or Connect
New Posts  All Forums:

Posts by phatch

I made this earlier this week so I suppose it doesn't technically count, but here it is anyway.   Braised Chinese Omelet       If I were making this for one or two people, I'd do it differently. Build the sauce, keep hot. Make the omelet disks,  stir fry the filling, roll, sauce, serve--no braising/simmering step.   But when cooking for the whole family I make the disks, fry the filing, roll, assemble in a skillet, make the sauce and pour over, simmer until hot...
I'm a fan of cocobolo. I like the color, warmth, depth and grain. It's fairly oily so is suitable for kitchens.  African blackwood is good in its natural state for kitchen knife use, but I think it's kind of boring as wood goes.    I also like spalted maple or birch but this is usually stabilized (resin injection for stability/strength). Similarly, buckeye burl, ironwood, snakewood are beautiful, but usually are stabilized. 
Bladeforums had this discussion on PA knife  makers in 2007.  http://www.bladeforums.com/forums/showthread.php/482356-Custom-knife-makers-in-Pennsylvania. I suspect those people will mostly still be in business. Many woodworkers in your area could do it as well. If you want some of the various composite materials then the woodworker should have respirator equipment.    If you have some basic equipment, you could take on the task yourself. Pick up some scale material from...
The difference in oven temperature (375-400) in the two recipes is within the margin of error of most ovens. Generally, you get more crispness/crust with the high heat finish, but its very easy to burn with the high sugar content of the marinade so watch it closely.    I favor a two rack approach. On a lower rack, put a large rimmed baking sheet with 1/2 an inch or so of water in it. lay the pork directly on the upper rack. This lets the char shiu cook more evenly on all...
The amount  of iron leached is greatly overstated in most of the reports.    Sure we like clad stainless steel. But there are things cast iron will do that stainless generally does not. You might not have lived through the blackening craze for example which really only works on cast iron because of its very high thermal capacity. Similarly it crusts steaks better than stainless steel.    It's not that cast iron is better than stainless steel. It's that its another tool...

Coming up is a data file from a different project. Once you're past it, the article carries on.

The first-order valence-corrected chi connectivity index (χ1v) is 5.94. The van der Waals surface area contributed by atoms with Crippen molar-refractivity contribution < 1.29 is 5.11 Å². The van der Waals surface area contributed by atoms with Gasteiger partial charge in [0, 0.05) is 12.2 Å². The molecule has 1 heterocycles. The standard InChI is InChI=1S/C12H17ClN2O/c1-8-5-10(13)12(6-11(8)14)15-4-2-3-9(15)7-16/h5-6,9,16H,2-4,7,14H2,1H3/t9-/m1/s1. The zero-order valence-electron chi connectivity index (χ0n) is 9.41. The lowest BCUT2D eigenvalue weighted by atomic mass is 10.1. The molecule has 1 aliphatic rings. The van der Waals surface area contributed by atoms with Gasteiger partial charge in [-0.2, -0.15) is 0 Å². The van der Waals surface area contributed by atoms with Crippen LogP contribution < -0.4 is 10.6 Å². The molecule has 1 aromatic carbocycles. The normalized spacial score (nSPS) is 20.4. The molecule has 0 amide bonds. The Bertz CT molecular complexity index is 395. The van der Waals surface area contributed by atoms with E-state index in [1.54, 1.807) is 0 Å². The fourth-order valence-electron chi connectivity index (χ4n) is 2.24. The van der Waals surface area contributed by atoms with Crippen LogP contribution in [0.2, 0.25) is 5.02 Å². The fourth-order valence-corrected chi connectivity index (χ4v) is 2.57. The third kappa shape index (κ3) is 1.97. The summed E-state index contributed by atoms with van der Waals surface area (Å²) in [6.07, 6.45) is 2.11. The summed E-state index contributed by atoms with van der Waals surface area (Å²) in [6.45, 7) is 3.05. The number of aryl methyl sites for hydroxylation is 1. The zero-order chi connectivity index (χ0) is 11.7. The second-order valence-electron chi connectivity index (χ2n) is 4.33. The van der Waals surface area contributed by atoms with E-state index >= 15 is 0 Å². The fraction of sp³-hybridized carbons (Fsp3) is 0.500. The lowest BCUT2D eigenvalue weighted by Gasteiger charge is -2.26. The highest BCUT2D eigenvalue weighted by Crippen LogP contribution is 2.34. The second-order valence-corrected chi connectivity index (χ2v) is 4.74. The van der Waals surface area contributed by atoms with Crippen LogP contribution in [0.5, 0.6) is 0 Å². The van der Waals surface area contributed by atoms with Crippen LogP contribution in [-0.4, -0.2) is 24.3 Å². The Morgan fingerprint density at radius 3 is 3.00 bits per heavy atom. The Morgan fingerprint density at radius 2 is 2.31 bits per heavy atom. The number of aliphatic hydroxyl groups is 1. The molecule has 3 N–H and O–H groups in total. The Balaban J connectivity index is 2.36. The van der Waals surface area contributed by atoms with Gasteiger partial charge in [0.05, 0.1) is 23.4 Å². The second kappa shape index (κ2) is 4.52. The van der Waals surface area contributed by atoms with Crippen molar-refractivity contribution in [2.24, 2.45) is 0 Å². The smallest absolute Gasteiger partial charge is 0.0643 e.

There are a number of threads on sharpening. Most people here will recommend you learn to sharpen free hand and likely on natural stones.    If you want to handle it more simply, there are a few machines from Chef's Choice that will put an acceptable edge on your blade. However, they tend to sharpen aggressively so your knife will wear faster over all compared to other techniques.    Jig systems are also available, the Edge Pro is the pinnacle of these. This tends to...
Blast it in the pan, finish in the oven, build a reduction sauce while it rests. Boar_D_Laze has written on this a couple of times as I recall, see post #4 below.         If you want to cheat a little bit, pick up some demi base. More Than Gourmet should have their tubs available in your area. Quality is OK, but they're pricey though. http://www.morethangourmet.com/pantry-stock-sauces-gourmet-soups/meat-based-sauces-a-stocks/french-demi-glace
Finding a block that fits a variety of wide blades such as your multiple chefs and santoku is difficult. It gets harder when you have 10" knives or longer as well.    I really wish the "Kapoosh" line of knife blocks supported 10" blades. It's very versatile. But it's only 8" deep.
Forschner will do the job in your price range as well.  12" rosewood handle: http://www.amazon.com/Victorinox-12-Inch-Bread-Rosewood-Handle/dp/B0019WSJQU/ref=sr_1_2?ie=UTF8&qid=1406552979&sr=8-2&keywords=forschner+12%22+bread+knife   or 14"  with fibrox handle: http://www.amazon.com/Victorinox-40642-Slicer-Fibrox-Handle/dp/B000EYWNLG/ref=sr_1_4?ie=UTF8&qid=1406553024&sr=8-4&keywords=forschner+14%22+bread+knife   At these lengths and with the chisel grind and somewhat...
 Molcajete should work for ground toasted rice. I just use a cheap propeller style coffee grinder for this and other spice grinding. It shows up as a garnish in Thai, Vietnamese and Chinese dishes. Probably Malaysian, Cambodian and other related cuisines too.  Here's one common Thai dish with toasted ground rice: http://wanderingchopsticks.blogspot.com/2008/12/larb-larp-laab-laap-lao-thai-ground.html Yes, you have it right for forcemeats. Use it as the filler or even the...
New Posts  All Forums: